Social Security Disability
If you are disabled, from any cause whatsoever, you may be entitled to recover Social Security Disability (SSD) benefits or monthly Supplemental Security Income (SSI) benefits from the federal government. In order to collect SSD or SSI benefits, you must be considered disabled. To be considered disabled, you must not be able to engage in any "substantial gainful employment." This means that you must not only be unable to perform your former employment, but you must also be unable to perform any type of work. The determination of your ability to perform work is primarily based on your medical and/or psychiatric records. The Social Security Administration may also request that you be examined by a doctor of its choosing.AM I ELIGIBLE?
In order to be eligible for SSD benefits, you must have been substantially gainfully employed and paid payroll taxes into the Social Security system for 20 of the preceding 40 quarters prior to your application for SSD benefits. If you do not qualify for SSD benefits because of insufficient credits (quarters), you may qualify for SSI benefits. SSI benefits have the same disability requirements as SSD benefits, but also have financial requirements. Please note—SSD benefits are usually greater than SSI benefits.What if I was denied SSD or SSI benefits?
If you are turned down for SSD or SSI benefits by the Social Security Administration at its initial reviewing stage, don't be discouraged. Most initial applications are denied. You may request a hearing on your case before an administrative law judge. The administrative law judge will review your Social Security file and schedule a hearing during which time you will be allowed to present evidence and testimony concerning your Social Security benefits claim.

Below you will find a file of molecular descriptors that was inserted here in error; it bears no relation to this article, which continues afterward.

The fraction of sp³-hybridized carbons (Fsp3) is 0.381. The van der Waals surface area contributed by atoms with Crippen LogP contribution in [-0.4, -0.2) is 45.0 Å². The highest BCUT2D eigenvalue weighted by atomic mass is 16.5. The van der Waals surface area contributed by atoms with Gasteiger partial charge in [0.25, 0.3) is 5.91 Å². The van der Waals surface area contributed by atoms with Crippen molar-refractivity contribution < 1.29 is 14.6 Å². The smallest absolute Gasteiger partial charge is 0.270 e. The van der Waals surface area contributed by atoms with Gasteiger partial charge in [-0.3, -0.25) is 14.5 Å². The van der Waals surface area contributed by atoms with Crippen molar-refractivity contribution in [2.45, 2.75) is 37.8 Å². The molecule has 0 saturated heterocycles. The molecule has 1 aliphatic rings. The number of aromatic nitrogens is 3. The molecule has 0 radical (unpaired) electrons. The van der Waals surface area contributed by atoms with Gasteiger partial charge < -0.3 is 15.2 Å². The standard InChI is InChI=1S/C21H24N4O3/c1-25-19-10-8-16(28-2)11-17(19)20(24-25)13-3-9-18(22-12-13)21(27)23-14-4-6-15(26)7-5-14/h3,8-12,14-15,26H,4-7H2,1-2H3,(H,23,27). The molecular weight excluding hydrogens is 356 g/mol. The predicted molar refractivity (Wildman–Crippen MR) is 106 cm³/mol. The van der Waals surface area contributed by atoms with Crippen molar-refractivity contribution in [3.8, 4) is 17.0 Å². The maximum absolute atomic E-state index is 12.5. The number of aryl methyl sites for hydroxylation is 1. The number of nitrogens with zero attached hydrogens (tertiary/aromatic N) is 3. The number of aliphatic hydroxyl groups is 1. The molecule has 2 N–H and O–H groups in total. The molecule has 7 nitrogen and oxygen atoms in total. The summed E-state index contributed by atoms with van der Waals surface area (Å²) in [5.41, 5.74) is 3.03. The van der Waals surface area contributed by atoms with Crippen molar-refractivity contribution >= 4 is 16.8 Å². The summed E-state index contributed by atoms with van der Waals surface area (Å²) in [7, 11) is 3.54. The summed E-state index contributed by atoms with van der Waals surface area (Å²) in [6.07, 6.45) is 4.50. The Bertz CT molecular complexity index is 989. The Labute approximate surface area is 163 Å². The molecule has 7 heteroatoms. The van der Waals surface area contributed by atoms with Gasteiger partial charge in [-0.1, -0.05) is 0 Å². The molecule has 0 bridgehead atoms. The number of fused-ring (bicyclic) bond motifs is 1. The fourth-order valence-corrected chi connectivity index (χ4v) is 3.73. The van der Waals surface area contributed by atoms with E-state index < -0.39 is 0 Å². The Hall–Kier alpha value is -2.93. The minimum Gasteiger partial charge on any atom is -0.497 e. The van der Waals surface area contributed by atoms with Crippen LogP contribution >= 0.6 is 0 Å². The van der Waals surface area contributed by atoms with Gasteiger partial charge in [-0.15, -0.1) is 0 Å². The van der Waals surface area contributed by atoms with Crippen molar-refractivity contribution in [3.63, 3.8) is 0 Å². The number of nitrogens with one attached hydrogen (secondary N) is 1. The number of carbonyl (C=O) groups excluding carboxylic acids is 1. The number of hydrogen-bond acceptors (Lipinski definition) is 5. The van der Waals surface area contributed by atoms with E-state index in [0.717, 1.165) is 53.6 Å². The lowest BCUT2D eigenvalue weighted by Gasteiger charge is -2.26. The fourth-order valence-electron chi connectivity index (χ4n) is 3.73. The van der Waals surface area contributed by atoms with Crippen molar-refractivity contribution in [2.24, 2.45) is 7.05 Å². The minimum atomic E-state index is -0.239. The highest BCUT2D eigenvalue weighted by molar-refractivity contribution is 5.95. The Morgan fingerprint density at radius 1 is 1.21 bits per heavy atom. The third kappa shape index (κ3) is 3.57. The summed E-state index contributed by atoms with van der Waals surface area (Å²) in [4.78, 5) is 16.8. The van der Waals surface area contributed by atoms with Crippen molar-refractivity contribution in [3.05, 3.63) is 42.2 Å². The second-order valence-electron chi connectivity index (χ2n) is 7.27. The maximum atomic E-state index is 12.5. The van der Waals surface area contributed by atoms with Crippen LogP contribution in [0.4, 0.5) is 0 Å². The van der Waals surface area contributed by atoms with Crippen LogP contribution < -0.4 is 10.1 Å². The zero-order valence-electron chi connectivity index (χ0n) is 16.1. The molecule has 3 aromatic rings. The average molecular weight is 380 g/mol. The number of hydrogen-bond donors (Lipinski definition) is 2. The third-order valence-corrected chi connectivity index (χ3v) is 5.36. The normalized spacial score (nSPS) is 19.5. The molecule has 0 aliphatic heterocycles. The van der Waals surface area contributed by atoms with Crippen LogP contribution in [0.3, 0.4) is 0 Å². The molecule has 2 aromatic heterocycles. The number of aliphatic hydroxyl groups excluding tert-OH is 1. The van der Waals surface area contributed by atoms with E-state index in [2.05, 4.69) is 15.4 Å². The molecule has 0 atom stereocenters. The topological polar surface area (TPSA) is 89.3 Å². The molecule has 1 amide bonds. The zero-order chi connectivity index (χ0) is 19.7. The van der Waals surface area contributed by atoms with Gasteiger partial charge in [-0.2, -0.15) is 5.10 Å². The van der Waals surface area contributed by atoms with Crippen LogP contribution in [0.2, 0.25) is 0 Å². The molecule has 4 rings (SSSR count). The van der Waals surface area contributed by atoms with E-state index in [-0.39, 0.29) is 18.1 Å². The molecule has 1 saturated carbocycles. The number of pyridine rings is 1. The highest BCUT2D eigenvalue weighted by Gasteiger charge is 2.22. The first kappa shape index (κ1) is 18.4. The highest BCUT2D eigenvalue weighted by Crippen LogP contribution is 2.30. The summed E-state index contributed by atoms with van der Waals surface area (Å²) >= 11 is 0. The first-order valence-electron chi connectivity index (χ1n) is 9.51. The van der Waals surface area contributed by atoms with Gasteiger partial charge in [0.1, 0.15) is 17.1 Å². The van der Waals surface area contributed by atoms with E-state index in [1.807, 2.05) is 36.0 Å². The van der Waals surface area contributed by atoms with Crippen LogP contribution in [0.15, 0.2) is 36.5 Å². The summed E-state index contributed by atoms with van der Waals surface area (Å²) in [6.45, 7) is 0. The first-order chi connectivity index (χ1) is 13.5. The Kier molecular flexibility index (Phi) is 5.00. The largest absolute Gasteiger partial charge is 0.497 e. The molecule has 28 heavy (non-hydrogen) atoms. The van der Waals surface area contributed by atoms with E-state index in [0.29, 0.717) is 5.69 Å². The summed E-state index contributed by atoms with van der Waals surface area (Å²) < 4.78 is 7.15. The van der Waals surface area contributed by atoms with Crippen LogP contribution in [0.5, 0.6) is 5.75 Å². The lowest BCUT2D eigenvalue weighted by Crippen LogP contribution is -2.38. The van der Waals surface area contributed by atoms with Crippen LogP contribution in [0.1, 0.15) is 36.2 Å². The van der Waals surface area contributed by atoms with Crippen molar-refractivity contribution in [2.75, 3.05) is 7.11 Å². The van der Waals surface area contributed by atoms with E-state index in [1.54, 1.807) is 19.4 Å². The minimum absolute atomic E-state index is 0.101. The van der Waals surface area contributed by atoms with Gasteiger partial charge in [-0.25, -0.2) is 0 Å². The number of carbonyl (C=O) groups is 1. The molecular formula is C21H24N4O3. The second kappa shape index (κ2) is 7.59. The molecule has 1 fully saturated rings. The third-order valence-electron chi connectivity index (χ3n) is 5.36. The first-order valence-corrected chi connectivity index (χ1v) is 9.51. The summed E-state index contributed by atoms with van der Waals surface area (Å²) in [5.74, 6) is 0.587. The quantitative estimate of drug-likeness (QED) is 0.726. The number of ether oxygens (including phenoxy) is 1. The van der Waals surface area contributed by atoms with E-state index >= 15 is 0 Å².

Although the hearing before the administrative law judge is informal and the rules of evidence do not apply, you should obtain the services of an attorney to represent you at the hearing. You want to ensure that all possible relevant evidence has been submitted and, even then, your entitlement to benefits may rest on interpretation of complicated regulations and rulings which govern the Social Security benefit qualification process. Simply put, sometimes it is not just your evidence, but how your evidence is presented in relation to the Social Security regulations that make the difference between a successful and unsuccessful claim.
If you are approved for Social Security Disability benefits, you may remain on disability through your normal retirement age. If you are still on disability at that time, your benefits will convert from Social Security Disability benefits to Social Security retirement benefits. However, the Social Security Administration may conduct a review of your case at any time to determine if you still qualify for SSD or SSI benefits. If there is an unfavorable administrative review against you, you may again request your case be heard by an administrative law judge.
Once you have been collecting SSD benefits for two years, you will also qualify for Medicare, regardless of your age. To ensure your SSD case goes as smoothly as possible, contact an attorney from Needle Law today by dialing (570) 344-1266.